Aside from the experimental Halloween album I put out on my bandcamp, everything I’ve ever recorded has been done on my phone with GarageBand. I’m very intimidated by recording on my computer and I psyche myself out a lot. I’ll usually sit on the floor of my bedroom, bathroom, or kitchen, and create instrumental loops until I feel like I’m floating in sound and zoned out. It’s a very intimate and cathartic process. I’m usually writing my best music when I’m extremely depressed so to work through it I really need that alone time to process and pour everything out. I start writing what I need to hear and then I start to feel lighter.
Can you walk us through the process of writing your latest EP, demos? What were some of the things you were thinking about?
‘demos’ is a compilation of songs that I’ve mostly been playing live. They’re definitely more stripped-down than what I play live when I have my friends on bass and drums (I think that sound is definitely more exciting). But, I had these recordings scattered, some never even uploaded, and I was starting to get a few people reaching out after shows asking if I had recordings of certain songs I played, so I just really wanted to have these demos all in one place to easily share.
What’s your favorite track off the EP and why?
‘Remi’ is the most fun to play live and I’ve gotten really awesome feedback on it. I love to play it because people will dance and it’s a wild feeling to see people moving to the sound that I’m putting out there. I think ‘Sprocket’ is my favorite though. I love the jangly lead guitar sound. It’s an exaggerated story about wanting to be good enough for someone you’re interested in, but never being able to satisfy their needs because at the end of the day you’re just not the one they want. It’s about taking a step back and realizing you can’t change yourself to please others. Let them have their space and figure their own crap out. Get on your bike and peace out of there.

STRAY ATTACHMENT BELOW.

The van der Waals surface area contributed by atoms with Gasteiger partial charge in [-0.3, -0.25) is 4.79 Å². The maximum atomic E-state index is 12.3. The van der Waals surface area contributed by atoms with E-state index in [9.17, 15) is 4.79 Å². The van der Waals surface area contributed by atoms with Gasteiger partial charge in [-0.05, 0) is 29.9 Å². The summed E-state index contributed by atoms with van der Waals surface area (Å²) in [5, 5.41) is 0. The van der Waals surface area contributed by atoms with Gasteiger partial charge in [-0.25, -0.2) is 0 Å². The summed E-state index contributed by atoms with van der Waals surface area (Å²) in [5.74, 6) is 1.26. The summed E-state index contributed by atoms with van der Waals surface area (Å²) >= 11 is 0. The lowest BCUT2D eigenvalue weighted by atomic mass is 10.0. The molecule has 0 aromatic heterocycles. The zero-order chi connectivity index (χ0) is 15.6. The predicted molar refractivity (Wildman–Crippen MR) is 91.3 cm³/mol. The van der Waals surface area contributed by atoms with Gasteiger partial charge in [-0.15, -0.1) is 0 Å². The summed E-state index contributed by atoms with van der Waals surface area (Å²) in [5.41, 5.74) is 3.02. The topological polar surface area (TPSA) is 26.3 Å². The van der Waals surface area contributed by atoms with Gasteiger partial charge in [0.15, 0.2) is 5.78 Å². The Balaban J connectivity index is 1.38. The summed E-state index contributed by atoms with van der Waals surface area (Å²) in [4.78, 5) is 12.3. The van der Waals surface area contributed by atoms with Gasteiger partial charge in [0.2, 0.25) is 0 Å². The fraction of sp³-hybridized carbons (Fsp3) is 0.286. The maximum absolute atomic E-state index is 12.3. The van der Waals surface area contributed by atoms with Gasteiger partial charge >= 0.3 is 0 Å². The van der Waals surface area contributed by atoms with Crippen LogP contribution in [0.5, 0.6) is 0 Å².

How did you go about compiling the songs for songs for sleep?
‘songs for sleep’ is a compilation of demos that I’ve dozed off to at one point. When I first started putting my music online, I was creating really layered, floaty, and calming sounds. I had a few friends reach out to me all around the same time to tell me they’d used my music to relax to and it opened up some really cool, honest conversations. That’s when I first felt like sharing my music with others had a purpose – to help people relax and maybe not think about whatever shit they had going on even if only for a minute. So, I was recently itching to release something on bandcamp and started digging through old demos. Some of the songs are close to 5 years old like ‘bird’, ‘without a doubt’, and ‘float until rested’ and some are new within the last year like ‘dream river’ and ’12218’. I really hoped that this compilation would help some people feel a little lighter, a little calmer.
If you could cover any song that was released after you put out ‘some covers’, which would you choose?
Probably anything from Andy Shauf or Marika Hackman!
Do you have any plans for the future?
I don’t know what’s next. I’d like to finally put out an actual album, maybe get that on bandcamp and Spotify. Maybe play more shows with my friends and continue trying to help grow the music community where I’m currently living. I’d like to connect with other artists, learn about what they’re doing, share stories, share sounds, be a mentor or resource to those who need it, learn more about gear, learn more about recording and producing. There’s a lot I’d like to do. I’m taking every day as it comes.